• 08 Aug 2014 2:19 PM | John Heap (Administrator)

    Well, I’m here in Mauritius and I’ve been having an interesting time.

    I spent a few days with the Board of PAPA (the Pan African Productivity Association) discussing the productivity status and opportunities in Africa.  Many of the productivity centres and champions are working under a range of funding, cultural and political constraints but there was consensus about some of the big challenges and around some of the necessary infrastructure elements that need to be put in place to underpin productivity development.  

    This is something we should all watch with interest  - Africa’s productivity is important to us all in terms of helping the world solve the 3 great problems of food security, energy availability and universal access to fresh, clean water.

    I was then fortunate enough to attend a session led by the great Robert Kaplan, one of the creators of the Balanced Scorecard concept and model.  Amongst other things, it was interesting to see the development of the model from measurement scorecard to strategic planning catalyst. Robert gave several examples of companies that have deployed Balanced Scorecard and used it to transform their understanding of the business and shape its future.  Importantly he cited the use of the Scorecard to support strategy execution and evaluation as key to longer-term success.  My biggest, single ‘takeaway’ message was that ”Strategy is important, but execution is what delivers.”

    Tomorrow, I am flying home - to more mundane (but no less important) issues, concerns, projects and activities.

  • 02 Aug 2014 8:14 AM | John Heap (Administrator)

    The 'something in the air' I refer to in the blog title is ... ME.  As you are reading this, I should be in the air (if I'm not waiting at an airport terminal) en route to Mauritius.

    Those of you who follow this blog know that I make this trip regularly - I have been advising Mauritius on its national productivity strategy, working with the lovely people at the National Productivity & Competitiveness Council (NPCC).

    This one is a 'special' visit for two reasons.

    First, I shall be giving a keynote presentation to a meeting of the Pan African Productivity Association and I am keen to hear their views on Africa's productivity future - and see how well they chime with my own.

    Secondly, while I am there, NPCC have invited the great Robert Kaplan (of Balanced Scorecard fame) to give one of their occasional productivity days with a world-class 'guru'.  I shall get to listen to Robert - and meet him subsequently.

    Its not often you get a chance to meet one of your 'heroes'  - so this is quite exciting for me.

    And, of course, to do all of this in Mauritius makes it all even more special.  Sometimes you just have to say, "Lucky Me!".

    If I wake up from this dream, I'll give you a report next week.

  • 26 Jul 2014 9:00 AM | John Heap (Administrator)

    Big Data in 'in' - its a fashionable topic, its 'cool' and exciting.  But is it useful?

    What are the applications where it will 'make a difference' - on a global level.

    Well, I've been doing some work in Agri-business recently.... and one useful trend has been to make data available (on yields, prices and so on) to farmers so they can take better-informed decisions about when and how to harvest and sell what they produce.

    Now, however, big data is moving up that value chain - by offering information to farmers - on soil condition, on weather patterns, on past production, on competitors' production.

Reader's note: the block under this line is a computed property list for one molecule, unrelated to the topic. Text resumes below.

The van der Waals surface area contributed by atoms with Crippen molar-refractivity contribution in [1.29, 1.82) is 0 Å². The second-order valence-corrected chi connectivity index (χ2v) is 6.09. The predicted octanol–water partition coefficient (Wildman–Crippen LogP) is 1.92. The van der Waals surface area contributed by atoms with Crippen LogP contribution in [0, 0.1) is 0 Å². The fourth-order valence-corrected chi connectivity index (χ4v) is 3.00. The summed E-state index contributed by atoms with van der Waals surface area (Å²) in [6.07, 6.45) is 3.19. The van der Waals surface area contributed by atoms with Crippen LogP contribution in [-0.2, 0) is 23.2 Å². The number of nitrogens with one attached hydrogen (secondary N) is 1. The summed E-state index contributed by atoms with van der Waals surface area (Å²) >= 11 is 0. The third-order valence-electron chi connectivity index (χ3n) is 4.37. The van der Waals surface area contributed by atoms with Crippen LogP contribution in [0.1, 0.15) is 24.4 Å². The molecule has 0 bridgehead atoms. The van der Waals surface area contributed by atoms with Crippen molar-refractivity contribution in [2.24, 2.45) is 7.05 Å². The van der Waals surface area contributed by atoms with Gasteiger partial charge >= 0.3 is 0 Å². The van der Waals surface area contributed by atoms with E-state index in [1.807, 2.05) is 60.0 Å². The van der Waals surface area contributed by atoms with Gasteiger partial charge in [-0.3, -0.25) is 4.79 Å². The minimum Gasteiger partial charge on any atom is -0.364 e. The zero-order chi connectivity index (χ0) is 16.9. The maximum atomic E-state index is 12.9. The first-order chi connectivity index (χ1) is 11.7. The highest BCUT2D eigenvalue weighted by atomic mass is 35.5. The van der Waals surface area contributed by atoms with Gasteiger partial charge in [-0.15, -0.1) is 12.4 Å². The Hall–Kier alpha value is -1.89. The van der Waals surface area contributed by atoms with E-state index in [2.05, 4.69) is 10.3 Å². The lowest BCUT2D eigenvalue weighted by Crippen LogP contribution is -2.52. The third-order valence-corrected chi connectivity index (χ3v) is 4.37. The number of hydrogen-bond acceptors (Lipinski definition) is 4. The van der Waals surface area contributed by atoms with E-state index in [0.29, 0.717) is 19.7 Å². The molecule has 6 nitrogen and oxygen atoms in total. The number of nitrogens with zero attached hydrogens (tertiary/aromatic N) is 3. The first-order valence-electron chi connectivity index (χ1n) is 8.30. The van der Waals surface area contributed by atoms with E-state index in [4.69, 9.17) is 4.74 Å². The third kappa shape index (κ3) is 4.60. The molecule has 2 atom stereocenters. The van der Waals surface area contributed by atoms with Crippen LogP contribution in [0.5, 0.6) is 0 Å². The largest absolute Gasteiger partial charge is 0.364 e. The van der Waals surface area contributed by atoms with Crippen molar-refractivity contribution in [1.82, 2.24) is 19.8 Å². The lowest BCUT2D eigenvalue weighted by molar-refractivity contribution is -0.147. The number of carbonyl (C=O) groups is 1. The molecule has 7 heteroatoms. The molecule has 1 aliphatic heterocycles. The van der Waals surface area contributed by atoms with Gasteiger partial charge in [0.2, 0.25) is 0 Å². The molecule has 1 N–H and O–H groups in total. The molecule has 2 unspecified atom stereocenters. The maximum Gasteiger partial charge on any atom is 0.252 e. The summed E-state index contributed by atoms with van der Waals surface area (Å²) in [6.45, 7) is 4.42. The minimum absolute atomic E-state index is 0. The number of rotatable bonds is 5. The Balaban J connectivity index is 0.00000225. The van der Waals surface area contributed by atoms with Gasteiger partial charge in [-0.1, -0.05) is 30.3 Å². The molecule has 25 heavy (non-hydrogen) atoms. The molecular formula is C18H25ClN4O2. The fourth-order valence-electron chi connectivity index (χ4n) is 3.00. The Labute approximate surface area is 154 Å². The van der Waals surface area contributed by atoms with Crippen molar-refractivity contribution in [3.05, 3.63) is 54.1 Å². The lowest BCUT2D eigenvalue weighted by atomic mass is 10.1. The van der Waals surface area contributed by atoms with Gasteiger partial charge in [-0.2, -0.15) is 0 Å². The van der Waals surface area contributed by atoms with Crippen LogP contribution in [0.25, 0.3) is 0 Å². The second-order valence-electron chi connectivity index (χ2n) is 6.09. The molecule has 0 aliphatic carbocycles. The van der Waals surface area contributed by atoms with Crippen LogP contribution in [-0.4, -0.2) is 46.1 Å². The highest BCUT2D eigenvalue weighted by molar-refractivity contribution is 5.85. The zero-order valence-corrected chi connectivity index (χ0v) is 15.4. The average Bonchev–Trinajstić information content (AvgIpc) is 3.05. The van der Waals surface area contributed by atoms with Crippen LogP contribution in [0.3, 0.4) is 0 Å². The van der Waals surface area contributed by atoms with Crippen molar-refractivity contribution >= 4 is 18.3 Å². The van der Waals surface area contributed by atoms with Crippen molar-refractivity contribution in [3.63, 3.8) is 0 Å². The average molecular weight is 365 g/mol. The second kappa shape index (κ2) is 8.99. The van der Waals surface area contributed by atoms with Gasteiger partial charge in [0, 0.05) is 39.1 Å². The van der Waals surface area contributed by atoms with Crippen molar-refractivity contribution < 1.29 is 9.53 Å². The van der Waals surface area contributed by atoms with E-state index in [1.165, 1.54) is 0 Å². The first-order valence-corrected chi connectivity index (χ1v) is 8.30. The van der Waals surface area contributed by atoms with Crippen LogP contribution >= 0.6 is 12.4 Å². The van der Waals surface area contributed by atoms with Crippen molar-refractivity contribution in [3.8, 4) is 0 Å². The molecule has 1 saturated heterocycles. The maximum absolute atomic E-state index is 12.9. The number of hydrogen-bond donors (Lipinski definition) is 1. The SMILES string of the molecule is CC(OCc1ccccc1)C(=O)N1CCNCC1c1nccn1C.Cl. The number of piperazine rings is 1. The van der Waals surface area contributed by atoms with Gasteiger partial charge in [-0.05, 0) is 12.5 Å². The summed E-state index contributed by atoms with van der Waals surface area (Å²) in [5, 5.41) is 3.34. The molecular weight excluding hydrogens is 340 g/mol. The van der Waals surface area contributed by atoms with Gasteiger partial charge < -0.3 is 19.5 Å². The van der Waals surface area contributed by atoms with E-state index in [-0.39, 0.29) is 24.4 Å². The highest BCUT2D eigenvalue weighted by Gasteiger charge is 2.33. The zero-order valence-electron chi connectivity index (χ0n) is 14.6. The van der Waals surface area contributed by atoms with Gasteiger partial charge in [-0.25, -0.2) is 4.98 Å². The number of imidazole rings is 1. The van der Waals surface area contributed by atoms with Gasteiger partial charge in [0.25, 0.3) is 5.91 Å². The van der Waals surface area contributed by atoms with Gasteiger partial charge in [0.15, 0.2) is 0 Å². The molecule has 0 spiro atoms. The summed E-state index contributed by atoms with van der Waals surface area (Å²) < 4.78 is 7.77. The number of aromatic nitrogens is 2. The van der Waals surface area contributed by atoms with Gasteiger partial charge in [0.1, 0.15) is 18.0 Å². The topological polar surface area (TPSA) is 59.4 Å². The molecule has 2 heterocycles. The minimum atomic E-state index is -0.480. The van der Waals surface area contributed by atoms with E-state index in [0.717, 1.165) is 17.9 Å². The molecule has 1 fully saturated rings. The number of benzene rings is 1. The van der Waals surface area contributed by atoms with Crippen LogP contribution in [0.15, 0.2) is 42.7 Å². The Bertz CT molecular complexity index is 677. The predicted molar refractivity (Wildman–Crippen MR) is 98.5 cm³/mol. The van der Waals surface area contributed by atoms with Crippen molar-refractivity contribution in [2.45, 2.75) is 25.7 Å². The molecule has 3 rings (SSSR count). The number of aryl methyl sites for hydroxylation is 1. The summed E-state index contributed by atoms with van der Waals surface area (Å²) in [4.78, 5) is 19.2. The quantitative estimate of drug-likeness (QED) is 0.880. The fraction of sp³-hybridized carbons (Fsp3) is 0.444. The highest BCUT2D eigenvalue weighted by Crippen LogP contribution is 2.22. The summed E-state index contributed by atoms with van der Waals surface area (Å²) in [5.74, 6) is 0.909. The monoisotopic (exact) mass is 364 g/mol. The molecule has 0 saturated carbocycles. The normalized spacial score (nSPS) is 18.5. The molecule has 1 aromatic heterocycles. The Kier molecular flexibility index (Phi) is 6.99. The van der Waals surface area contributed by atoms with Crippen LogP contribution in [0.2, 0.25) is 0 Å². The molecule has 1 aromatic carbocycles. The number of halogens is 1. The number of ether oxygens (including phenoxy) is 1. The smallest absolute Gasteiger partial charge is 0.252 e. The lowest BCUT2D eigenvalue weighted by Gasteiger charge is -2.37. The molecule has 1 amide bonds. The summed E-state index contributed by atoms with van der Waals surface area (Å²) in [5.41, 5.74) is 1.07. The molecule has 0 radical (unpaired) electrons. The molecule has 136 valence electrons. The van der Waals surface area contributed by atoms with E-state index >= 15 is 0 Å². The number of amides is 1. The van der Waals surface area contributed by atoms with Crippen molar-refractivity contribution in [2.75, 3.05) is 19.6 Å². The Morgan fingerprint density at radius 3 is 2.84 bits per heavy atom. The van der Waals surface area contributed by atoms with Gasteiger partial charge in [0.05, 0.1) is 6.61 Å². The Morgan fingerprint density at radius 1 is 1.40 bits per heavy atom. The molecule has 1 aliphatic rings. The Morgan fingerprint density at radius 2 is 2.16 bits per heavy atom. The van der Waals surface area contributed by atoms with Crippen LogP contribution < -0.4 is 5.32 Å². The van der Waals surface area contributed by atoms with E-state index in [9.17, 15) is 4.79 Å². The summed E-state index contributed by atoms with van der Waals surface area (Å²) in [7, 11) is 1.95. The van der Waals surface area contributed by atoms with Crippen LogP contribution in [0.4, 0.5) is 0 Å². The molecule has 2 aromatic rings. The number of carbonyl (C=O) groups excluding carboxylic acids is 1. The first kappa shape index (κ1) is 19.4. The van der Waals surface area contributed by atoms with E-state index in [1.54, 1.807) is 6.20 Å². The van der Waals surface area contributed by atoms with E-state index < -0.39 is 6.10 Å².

How do we get the data?  Well, farmers give it to us - it is anonymised - so they can share the data pool ... and experiments are starting to send out drones to observe directly what is happening.  It starts out being small data but soon grows - especially when you do this over several regions.

    So, big data can be useful - like most other fields, it just needs someone to work out how to exploit it for commercial gain.  When that gain has social benefits (in terms of giving farmers information which helps them negotiate better with the 'middlemen' taking produce for processing).... so much the better.

  • 19 Jul 2014 9:42 AM | John Heap (Administrator)

    I have been doing a little work recently in relation to productivity and performance measures.  The thought struck me after trying to construct appropriate measures for a particular organisation in a particular situation that the measures we use are not as important as the fact that we use measures to track progress against strategy and ensure we remain 'on mission'.

    Of course the measures must demonstrate progress in the right direction for our key success factors - but remember the Pareto effect - we can probably get 80% of the effectiveness of a measurement regime with 20% of the effort.

    i am not advocating 'abdication' - just careful use of resources and broad targeting rather than surgical precision.  Get people moving against plans - in broadly the right directions and with some momentum and motivation - and the detailed results will look after themselves.

  • 12 Jul 2014 9:46 AM | John Heap (Administrator)

    I was looking at a PowerPoint presentation the other day (not one of mine) and I thought "What a great job this person has done of making a complex issue understandable."  

    It reminded me that we often have two important, overlapping roles - acting as technical experts to solve problems and make improvements ... and acting as teachers and mentors to persuade others that our technical assessment is sound and offers real benefits.  Where we have different groups of stakeholders with different viewpoints and concerns, this can be the more challenging role.

    So, take a break from developing those technical skills and concentrate on your communication skills - both listening and teaching. It might be of more benefit in the longer-term.